Accessibility has become a key aspect of technology for Microsoft as it works to make innovation available to everyone. We first saw this back in September 2018 when Microsoft released the Xbox Adaptive Controller, a video game controller designed for Windows PCs and the Xbox One for gamers with limited mobility to help make user input for video games more accessible.
While this was the most noticeable and talked about innovation, it wasn’t the only one that the company released to make technology more accessible and helpful.
Microsoft says that “Millions of people around the world are excluded, in public spaces, at work, and in schools, because of their disability. Technology, when used properly, changes that. It levels the playing field – that’s what the adaptive controller does. It empowers people with motor-related disabilities can play their favourite games. Another Xbox innovation which makes gaming more accessible is Co-Pilot, a solution which allows two players to control one controller as well as the adaptive controller.”
The company has worked on addressing visual, hearing and speech disabilities with solutions such as Narrator, Colour filters and Colour filters, Mono Audio options, Speech interaction with Windows, and eye tracking make using Windows easier for people faced with various disabilities.
In Office, dictation, which allows you to type using your voice on Word, Touch input which allows for touchscreen inputting of information and ReadAloud, a speech to text app, are also helping to create accessibility.
“We wanted to create more awareness of the advances we have made in computing, gaming and in ergonomic design as well as how they make our customers lives easier. We firmly believe that empowering every individual and organisation on the planet to achieve more is more than just a mission statement; it defines how we design our products and how we approach innovation,” says Vithesh Reddy, Consumer and Device Sales Director at Microsoft South Africa.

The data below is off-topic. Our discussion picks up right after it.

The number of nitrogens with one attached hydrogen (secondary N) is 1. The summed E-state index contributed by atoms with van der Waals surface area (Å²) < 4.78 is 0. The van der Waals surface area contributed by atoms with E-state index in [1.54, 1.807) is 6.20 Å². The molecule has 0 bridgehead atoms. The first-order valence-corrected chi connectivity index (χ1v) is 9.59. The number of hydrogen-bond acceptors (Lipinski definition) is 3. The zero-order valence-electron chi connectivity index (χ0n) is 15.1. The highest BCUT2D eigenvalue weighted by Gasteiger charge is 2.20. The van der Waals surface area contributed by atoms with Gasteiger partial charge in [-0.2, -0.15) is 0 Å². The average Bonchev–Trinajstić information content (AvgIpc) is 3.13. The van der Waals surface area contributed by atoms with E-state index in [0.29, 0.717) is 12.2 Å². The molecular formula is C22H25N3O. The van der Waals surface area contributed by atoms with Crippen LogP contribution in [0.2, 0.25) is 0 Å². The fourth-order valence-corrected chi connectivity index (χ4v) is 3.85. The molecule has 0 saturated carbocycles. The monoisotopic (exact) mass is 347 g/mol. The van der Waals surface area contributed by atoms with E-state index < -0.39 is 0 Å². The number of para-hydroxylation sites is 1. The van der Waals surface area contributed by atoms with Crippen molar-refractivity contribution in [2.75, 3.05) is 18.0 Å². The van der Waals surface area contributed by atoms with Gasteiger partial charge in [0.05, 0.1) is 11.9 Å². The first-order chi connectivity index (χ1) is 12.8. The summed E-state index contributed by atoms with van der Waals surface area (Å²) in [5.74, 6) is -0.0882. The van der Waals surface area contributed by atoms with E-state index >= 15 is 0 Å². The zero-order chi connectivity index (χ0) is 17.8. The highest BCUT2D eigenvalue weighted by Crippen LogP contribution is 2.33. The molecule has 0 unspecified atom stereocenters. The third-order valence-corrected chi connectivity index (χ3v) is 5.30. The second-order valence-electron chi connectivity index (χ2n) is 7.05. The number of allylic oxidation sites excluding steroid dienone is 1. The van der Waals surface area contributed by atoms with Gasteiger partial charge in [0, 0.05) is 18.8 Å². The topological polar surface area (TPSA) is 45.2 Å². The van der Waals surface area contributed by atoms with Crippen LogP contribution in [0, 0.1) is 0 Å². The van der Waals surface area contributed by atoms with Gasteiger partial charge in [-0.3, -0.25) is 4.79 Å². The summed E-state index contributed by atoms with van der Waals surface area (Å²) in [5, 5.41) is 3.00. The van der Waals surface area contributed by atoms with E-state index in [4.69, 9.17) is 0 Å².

“Our productivity tools across Office and Windows allow for improved collaboration through file sharing, smarter research, task management, and synchronisation as well as increased comfort thanks to ergonomic design. We have upgraded safety through increased encryption and better levels of security on email and internet browsing. Finally, our inclusive design approach has helped us ensure that our products are more accessible, making gaming, Office and Windows functionality more accessible to many more people around the world,” says Vithesh Reddy.
Improved productivity for Office and Windows:
Some of the key advances in productivity include:
- QuickStarter: A research tool which helps you build PowerPoint presentations in minutes.
- Math Assist: A OneNote feature that allows you to solve complex mathematics equations quickly, and shows you step-by-step instructions that help you learn how – perfect for parents helping their kids with homework.
- Researcher: Helps you find and cite reliable sources for your research paper from within Word in just a few steps.
- Real-Time Co-Authoring: Allows you to collaborate online and in real time on Word, Excel and PowerPoint documents, leading to increased productivity in the workplace.
- OneDrive Sharing: A productivity tool that allows you to store files, share them, give permission to view or edit them and work together on files at the same time.
- Timeline for Windows: Shows a history of activities you’ve performed over the last few weeks and synchronises your activities across your PCs allowing you to easily pick up a task where you left off.
Says Vithesh Reddy: “Microsoft will continue to look for new ways to improve our customer’s lives through innovation. We are determined to continuously develop inclusive technology that protects our customers’ sensitive information and empowers as many people as possible.”